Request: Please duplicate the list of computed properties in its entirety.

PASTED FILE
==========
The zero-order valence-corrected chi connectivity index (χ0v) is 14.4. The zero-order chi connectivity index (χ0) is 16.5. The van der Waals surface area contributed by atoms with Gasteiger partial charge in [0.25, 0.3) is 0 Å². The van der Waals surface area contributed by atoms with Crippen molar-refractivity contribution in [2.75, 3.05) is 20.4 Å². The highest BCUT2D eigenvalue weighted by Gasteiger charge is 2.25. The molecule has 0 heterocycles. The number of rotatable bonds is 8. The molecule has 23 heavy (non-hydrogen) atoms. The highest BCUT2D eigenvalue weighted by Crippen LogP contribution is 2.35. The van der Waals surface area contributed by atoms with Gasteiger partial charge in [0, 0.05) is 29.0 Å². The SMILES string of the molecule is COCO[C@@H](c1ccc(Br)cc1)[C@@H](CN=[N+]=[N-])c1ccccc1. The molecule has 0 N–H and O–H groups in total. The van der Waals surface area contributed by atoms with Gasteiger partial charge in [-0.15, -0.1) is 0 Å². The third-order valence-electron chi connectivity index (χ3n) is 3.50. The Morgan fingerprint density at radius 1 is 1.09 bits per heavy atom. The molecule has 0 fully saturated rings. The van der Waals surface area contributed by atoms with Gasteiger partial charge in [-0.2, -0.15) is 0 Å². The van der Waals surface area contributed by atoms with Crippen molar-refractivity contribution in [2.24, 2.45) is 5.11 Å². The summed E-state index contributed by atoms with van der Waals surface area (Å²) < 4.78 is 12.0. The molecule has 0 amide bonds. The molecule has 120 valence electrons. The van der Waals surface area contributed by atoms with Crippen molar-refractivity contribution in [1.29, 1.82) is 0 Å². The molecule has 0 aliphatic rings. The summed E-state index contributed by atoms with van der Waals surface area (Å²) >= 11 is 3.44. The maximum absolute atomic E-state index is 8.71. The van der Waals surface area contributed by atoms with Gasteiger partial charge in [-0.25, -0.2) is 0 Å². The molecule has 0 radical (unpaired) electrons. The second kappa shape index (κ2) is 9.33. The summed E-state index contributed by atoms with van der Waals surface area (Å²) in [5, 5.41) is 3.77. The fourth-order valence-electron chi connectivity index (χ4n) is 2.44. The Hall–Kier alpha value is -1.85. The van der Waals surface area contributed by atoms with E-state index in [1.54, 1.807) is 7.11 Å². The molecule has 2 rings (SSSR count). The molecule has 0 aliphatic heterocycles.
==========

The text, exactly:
The zero-order valence-corrected chi connectivity index (χ0v) is 14.4. The zero-order chi connectivity index (χ0) is 16.5. The van der Waals surface area contributed by atoms with Gasteiger partial charge in [0.25, 0.3) is 0 Å². The van der Waals surface area contributed by atoms with Crippen molar-refractivity contribution in [2.75, 3.05) is 20.4 Å². The highest BCUT2D eigenvalue weighted by Gasteiger charge is 2.25. The molecule has 0 heterocycles. The number of rotatable bonds is 8. The molecule has 23 heavy (non-hydrogen) atoms. The highest BCUT2D eigenvalue weighted by Crippen LogP contribution is 2.35. The van der Waals surface area contributed by atoms with Gasteiger partial charge in [0, 0.05) is 29.0 Å². The SMILES string of the molecule is COCO[C@@H](c1ccc(Br)cc1)[C@@H](CN=[N+]=[N-])c1ccccc1. The molecule has 0 N–H and O–H groups in total. The van der Waals surface area contributed by atoms with Gasteiger partial charge in [-0.15, -0.1) is 0 Å². The third-order valence-electron chi connectivity index (χ3n) is 3.50. The Morgan fingerprint density at radius 1 is 1.09 bits per heavy atom. The molecule has 0 fully saturated rings. The van der Waals surface area contributed by atoms with Gasteiger partial charge in [-0.2, -0.15) is 0 Å². The van der Waals surface area contributed by atoms with Crippen molar-refractivity contribution in [2.24, 2.45) is 5.11 Å². The summed E-state index contributed by atoms with van der Waals surface area (Å²) < 4.78 is 12.0. The molecule has 0 amide bonds. The molecule has 120 valence electrons. The van der Waals surface area contributed by atoms with Crippen molar-refractivity contribution in [1.29, 1.82) is 0 Å². The molecule has 0 aliphatic rings. The summed E-state index contributed by atoms with van der Waals surface area (Å²) >= 11 is 3.44. The maximum absolute atomic E-state index is 8.71. The van der Waals surface area contributed by atoms with Gasteiger partial charge in [-0.25, -0.2) is 0 Å². The molecule has 0 radical (unpaired) electrons. The second kappa shape index (κ2) is 9.33. The summed E-state index contributed by atoms with van der Waals surface area (Å²) in [5, 5.41) is 3.77. The fourth-order valence-electron chi connectivity index (χ4n) is 2.44. The Hall–Kier alpha value is -1.85. The van der Waals surface area contributed by atoms with E-state index in [1.54, 1.807) is 7.11 Å². The molecule has 2 rings (SSSR count). The molecule has 0 aliphatic heterocycles.